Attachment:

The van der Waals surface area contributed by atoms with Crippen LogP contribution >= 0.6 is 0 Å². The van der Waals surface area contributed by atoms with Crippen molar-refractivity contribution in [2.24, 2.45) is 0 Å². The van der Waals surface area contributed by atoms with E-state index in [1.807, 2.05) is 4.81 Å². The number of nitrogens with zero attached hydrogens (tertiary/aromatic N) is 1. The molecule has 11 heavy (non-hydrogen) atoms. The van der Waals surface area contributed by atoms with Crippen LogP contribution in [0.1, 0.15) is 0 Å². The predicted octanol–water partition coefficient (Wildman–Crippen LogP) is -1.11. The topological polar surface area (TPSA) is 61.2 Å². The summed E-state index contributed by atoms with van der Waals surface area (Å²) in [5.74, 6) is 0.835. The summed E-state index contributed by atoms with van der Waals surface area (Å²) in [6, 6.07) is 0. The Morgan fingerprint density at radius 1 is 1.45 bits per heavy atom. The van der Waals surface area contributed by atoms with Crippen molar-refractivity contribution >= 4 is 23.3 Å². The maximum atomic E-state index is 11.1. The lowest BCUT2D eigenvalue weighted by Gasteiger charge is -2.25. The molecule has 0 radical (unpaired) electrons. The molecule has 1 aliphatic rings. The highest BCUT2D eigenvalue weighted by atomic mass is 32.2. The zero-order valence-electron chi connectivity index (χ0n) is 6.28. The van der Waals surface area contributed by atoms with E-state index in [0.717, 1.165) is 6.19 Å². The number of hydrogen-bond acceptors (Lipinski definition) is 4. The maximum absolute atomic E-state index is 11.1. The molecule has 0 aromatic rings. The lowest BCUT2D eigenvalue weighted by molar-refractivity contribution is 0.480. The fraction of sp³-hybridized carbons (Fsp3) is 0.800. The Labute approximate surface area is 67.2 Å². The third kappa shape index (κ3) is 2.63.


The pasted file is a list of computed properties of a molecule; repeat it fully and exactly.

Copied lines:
The van der Waals surface area contributed by atoms with Crippen LogP contribution >= 0.6 is 0 Å². The van der Waals surface area contributed by atoms with Crippen molar-refractivity contribution in [2.24, 2.45) is 0 Å². The van der Waals surface area contributed by atoms with E-state index in [1.807, 2.05) is 4.81 Å². The number of nitrogens with zero attached hydrogens (tertiary/aromatic N) is 1. The molecule has 11 heavy (non-hydrogen) atoms. The van der Waals surface area contributed by atoms with Crippen LogP contribution in [0.1, 0.15) is 0 Å². The predicted octanol–water partition coefficient (Wildman–Crippen LogP) is -1.11. The topological polar surface area (TPSA) is 61.2 Å². The summed E-state index contributed by atoms with van der Waals surface area (Å²) in [5.74, 6) is 0.835. The summed E-state index contributed by atoms with van der Waals surface area (Å²) in [6, 6.07) is 0. The Morgan fingerprint density at radius 1 is 1.45 bits per heavy atom. The van der Waals surface area contributed by atoms with Crippen molar-refractivity contribution >= 4 is 23.3 Å². The maximum atomic E-state index is 11.1. The lowest BCUT2D eigenvalue weighted by Gasteiger charge is -2.25. The molecule has 0 radical (unpaired) electrons. The molecule has 1 aliphatic rings. The highest BCUT2D eigenvalue weighted by atomic mass is 32.2. The zero-order valence-electron chi connectivity index (χ0n) is 6.28. The van der Waals surface area contributed by atoms with E-state index in [0.717, 1.165) is 6.19 Å². The number of hydrogen-bond acceptors (Lipinski definition) is 4. The maximum absolute atomic E-state index is 11.1. The molecule has 0 aromatic rings. The lowest BCUT2D eigenvalue weighted by molar-refractivity contribution is 0.480. The fraction of sp³-hybridized carbons (Fsp3) is 0.800. The Labute approximate surface area is 67.2 Å². The third kappa shape index (κ3) is 2.63.